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Home > Global Health Matters Sep/Oct 2015 > Q and A with Dr Roger Detels on working in China to train HIV/AIDS researchers Print

Q and A with Dr Roger Detels on working in China to train HIV/AIDS researchers

September / October 2015 | Volume 14, Issue 5

Headshot of Dr Roger Detels

Roger Detels, M.D., M.S.

Dr. Roger Detels is distinguished professor of epidemiology and infectious diseases at the University of California, Los Angeles (UCLA) School of Public Health. He has been active in HIV/AIDS and public health research for nearly 35 years. He directs the Los Angeles Center for the Multicenter AIDS Cohort Study (MACS), one of the largest natural history studies of HIV/AIDS in the world.

Since 1988, he has headed Fogarty's HIV/AIDS research and training grants at UCLA, which train health professionals in several Asian countries, including China. In 2011, Detels received an award for Outstanding Achievement in International Cooperation Programs on HIV/AIDS from the Chinese Ministry of Health.

How has research in China evolved since your Fogarty grant began?

Their research capacity was pretty rudimentary before the Fogarty Program was initiated. The government was shifting from what it had been under Mao Zedong to more of a capitalist society and I think that stimulated a renewed interest in science. About that time they realized they needed to improve the quality of their research and, typically for China, committed themselves to improving their research capacity and training.

I work primarily with the National Center for AIDS and STIs, which is part of the China Centers for Disease Control. The quality and capacity of the program has developed tremendously under the director, who is in fact a graduate of our program. They were the group that first identified the outbreak of HIV in plasma donors in several of the provinces in eastern and central China. Then they did some studies looking at the safety of the blood supply in rural areas in China and set up a real-time HIV/AIDS case reporting system that’s probably one of the best in the world. They’ve also implemented both needle exchange and methadone programs and have done quite a bit of work on evaluation of those programs in China. These are only a small sample of the many studies they have conducted, which have contributed to HIV control in China.

What skills have trainees gained?

We made the decision very early that we were going to concentrate our efforts not on short-term courses or short-term training but on Ph.D. training. We thought that would have the greatest impact on building their research capacity. The graduates would then be able to go back to China and actually begin to develop their own research programs, which would meet international standards. One of the important components of our training program is to instill into our trainees the importance of international standards and ethical conduct of research. I think we’ve been reasonably successful at doing that. Many of the graduates have gone back to the China CDC and have implemented public health intervention programs.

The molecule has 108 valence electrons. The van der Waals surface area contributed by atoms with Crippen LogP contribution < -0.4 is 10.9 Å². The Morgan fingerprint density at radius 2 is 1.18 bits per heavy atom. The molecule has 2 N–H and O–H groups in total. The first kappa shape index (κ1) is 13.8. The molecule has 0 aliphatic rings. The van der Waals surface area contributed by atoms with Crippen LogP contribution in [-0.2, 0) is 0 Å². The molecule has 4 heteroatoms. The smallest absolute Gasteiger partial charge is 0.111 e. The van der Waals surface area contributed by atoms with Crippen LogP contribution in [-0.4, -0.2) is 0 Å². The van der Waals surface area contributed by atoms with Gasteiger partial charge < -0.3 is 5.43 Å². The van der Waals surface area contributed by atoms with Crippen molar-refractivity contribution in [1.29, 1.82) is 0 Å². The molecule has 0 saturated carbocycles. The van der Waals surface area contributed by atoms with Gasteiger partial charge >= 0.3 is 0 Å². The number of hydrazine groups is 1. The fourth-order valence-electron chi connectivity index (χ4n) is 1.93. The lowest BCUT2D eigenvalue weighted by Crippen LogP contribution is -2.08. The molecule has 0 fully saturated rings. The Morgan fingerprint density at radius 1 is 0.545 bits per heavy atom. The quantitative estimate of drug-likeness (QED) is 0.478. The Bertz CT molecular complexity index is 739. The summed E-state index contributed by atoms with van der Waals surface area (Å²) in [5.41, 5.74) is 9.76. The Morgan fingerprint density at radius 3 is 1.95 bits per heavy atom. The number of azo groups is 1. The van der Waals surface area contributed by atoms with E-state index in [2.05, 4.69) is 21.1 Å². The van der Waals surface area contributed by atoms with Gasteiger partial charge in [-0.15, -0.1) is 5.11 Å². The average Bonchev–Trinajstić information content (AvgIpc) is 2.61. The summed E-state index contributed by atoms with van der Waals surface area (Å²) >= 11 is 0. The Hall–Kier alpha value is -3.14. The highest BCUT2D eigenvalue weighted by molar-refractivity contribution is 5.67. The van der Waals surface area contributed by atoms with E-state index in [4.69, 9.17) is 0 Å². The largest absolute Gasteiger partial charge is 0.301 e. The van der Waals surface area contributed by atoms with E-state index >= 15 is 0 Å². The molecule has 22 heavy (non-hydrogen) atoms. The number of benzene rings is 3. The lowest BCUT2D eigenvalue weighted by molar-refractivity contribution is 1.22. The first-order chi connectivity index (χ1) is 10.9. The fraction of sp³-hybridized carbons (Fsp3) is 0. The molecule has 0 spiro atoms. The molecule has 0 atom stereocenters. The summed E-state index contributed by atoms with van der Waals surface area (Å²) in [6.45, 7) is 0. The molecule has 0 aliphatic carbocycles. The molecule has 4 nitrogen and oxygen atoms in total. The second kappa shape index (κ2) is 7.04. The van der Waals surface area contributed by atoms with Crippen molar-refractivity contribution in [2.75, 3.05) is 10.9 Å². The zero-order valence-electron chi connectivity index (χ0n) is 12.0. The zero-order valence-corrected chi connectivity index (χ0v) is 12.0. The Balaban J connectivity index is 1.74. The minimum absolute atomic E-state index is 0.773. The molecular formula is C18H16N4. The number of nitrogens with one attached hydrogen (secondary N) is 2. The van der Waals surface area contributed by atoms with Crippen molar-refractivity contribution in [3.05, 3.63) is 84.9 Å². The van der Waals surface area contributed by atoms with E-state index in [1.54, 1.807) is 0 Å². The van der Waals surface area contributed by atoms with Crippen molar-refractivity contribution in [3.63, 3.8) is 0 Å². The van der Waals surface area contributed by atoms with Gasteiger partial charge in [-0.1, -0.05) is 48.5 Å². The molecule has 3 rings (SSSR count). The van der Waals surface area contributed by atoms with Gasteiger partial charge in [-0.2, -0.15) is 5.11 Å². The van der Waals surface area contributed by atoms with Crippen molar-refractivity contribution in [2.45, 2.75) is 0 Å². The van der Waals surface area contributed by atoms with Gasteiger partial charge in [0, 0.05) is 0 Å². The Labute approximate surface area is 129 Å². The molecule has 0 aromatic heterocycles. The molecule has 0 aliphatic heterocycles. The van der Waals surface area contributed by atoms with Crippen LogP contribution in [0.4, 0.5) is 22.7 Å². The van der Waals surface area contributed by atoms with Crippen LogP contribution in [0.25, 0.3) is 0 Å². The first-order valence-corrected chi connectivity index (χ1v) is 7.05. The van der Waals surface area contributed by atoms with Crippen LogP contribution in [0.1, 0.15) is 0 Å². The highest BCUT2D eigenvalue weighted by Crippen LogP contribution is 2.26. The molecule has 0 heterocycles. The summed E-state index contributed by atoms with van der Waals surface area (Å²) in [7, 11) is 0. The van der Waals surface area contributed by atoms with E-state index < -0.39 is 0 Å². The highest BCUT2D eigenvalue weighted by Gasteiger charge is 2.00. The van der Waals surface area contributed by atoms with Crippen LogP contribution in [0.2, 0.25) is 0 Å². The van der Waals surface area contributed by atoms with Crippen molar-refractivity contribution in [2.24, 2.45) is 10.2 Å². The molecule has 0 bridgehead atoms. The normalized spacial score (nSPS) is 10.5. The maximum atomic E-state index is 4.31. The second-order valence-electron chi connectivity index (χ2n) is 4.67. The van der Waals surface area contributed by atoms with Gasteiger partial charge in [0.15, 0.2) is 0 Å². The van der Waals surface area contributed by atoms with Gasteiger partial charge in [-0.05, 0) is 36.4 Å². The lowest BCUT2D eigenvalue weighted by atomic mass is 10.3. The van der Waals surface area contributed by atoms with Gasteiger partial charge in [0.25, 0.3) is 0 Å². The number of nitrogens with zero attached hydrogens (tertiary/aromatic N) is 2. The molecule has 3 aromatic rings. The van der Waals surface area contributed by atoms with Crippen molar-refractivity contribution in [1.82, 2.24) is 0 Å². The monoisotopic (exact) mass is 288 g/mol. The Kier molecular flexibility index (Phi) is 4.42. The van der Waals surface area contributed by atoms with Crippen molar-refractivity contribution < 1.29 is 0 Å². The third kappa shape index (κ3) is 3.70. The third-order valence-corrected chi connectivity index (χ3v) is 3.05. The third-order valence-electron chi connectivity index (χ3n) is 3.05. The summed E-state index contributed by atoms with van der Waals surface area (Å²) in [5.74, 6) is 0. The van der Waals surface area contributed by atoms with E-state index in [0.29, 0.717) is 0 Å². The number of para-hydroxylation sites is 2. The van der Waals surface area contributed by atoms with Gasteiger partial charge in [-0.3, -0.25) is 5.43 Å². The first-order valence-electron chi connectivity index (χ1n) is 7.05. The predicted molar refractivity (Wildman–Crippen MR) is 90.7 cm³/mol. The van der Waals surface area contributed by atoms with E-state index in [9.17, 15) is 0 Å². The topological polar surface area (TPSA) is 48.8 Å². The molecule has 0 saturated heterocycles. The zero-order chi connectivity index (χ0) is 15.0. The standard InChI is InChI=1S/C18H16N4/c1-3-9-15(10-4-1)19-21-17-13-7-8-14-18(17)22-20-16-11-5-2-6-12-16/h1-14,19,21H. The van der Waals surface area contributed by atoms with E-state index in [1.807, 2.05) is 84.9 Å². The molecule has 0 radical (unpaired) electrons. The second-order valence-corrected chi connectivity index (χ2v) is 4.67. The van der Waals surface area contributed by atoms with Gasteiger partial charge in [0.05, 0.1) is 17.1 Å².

What is the long-term impact on research and policy?

These graduates return to good positions. The vast majority of them are in their early-to-mid-30s when they return to China. So, they’ve got a 25- to 30-year career ahead of them to conduct research and lead research and academic programs. Many of our graduates have become directors of provincial and metropolitan CDC programs, and many of them have joined the universities as professors. One, Dr. He Na, has already become the dean of the school of public health at Fudan University. And, of course, the director of the AIDS control program for China’s CDC, Dr. Zunyou Wu, has an international reputation and has obtained funding for research and training from the NIH, from the Global Fund and from the Gates Foundation.

One aspect of our program is that when the trainees develop a dissertation topic, that project has to be conducted in China and has to have a policy implication. China is a particularly rewarding country in which to work because much of what we and our graduates have done has been converted into policy within a matter of months. For example, when we found the outbreak of HIV in plasma donors and identified the majority of this was being done by donor centers that were not licensed, China immediately closed down of all the illegal plasma donation centers. And, when one of our graduates evaluated methadone maintenance and showed that it reduced the crime rate in areas where it was implemented, the government made a policy to support methadone maintenance programs throughout the country. So the idea to require the students to do dissertation research that’s going to have policy implications and assist the government in developing effective policies has contributed to building China’s research capacity and the control of HIV.

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